Investing with Integrity
This article first appeared here and is republished with permission of John Fleetwood. In my last post I alluded to my concerns about the socially responsible investment (SRI) market. I’ve always believed in putting my money where my mouth is, so I’ve experimented in developing my own portfolio over a period of several years and without going through the highs and lows of this, I’ve settled on an approach that I think has wider application. I’ve called this approach ‘3D Investing’.
3D Investing aims to maintain the ethical integrity of an investment portfolio by minimising ethical compromise, maximising social impact and meeting financial expectations. My belief (based on 20 years experience of advising socially motivated investors) is that many investors, and especially those that have inherited large sums or who have been successful entrepreneurs, really do want to do more with their money than just make some more, albeit in a more ‘ethical’ manner. They often want to be involved with their investments, seeing the difference they can make beyond financial return, and if they can see the social impact, may be prepared to take on a higher level of risk.
“Many investors, and especially those that have inherited large sums or who have been successful entrepreneurs, really do want to do more with their money than just make some more”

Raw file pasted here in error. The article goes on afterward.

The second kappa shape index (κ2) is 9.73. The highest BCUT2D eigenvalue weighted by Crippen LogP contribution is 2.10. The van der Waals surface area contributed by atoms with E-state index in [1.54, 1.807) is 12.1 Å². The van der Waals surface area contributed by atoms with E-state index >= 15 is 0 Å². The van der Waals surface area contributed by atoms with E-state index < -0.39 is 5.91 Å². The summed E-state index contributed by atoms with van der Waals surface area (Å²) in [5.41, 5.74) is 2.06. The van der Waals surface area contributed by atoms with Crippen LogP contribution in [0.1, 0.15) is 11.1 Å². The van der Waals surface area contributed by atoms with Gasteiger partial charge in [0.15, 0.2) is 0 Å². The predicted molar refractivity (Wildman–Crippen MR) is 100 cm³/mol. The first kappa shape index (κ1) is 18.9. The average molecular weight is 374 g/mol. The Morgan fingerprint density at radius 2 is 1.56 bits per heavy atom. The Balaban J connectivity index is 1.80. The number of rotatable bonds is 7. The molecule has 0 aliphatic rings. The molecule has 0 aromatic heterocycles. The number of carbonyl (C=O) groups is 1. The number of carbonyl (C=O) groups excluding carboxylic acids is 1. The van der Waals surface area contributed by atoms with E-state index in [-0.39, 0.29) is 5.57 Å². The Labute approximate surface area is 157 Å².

I share these beliefs which are all based on maintaining a high degree of ethical integrity. All fine words, but what does this mean and how can anyone else know whether it might resonate with them? I’m therefore setting out the principles that underpin the 3D Investing approach. Some of these might seem obvious, but the simple fact is that these are rarely followed in entirety and I don’t know of any existing portfolio management service that embraces this philosophy. So, I think it worth documenting what I believe to be the core foundations of investing with integrity for socially motivated investors:
3D investments need to inspire the investor. It’s no good just replicating an index. 3D investments need to be compelling. Investing in the welfare of people can be really inspiring
Transparency is at the heart of 3D investing. If compromises have to be made (and they usually do), then you need to be confident that all of the pros and cons have been considered, and to be able to see the evidence.
Social impact is a core purpose
It’s not enough to simply avoid the ‘bads’ (negative screening), choose the ‘least worsts’ (best of class) or to put a small amount of the portfolio in positively screened stocks (thematic investment). Within the given financial parameters, the goal is to maximise social return wherever possible.
3D Investing is not philanthropy but rather, an investment approach
It is not a philanthropic exercise, but rather a way of generating long-term financial returns commensurate with the investor’s attitude to risk.
Minimise ethical compromise
Some ethical compromise is inevitable but this should be readily defensible and reduced wherever possible.
Take good risks
Taking risk is part and parcel of 3D investing, but risks need to be quantifiable, known and reduced by utilising a wide variety of assets and by appropriate use of collective vehicles. Risks need to be quantifiable, known and reduced,
Investments are not short-term trades
3D investing is all about investing in financially sustainable investments in the long-term. This means low levels of turnover, which also means lower transaction charges.
This is very different to most socially responsible investment portfolios and I’ll explain why in my next post.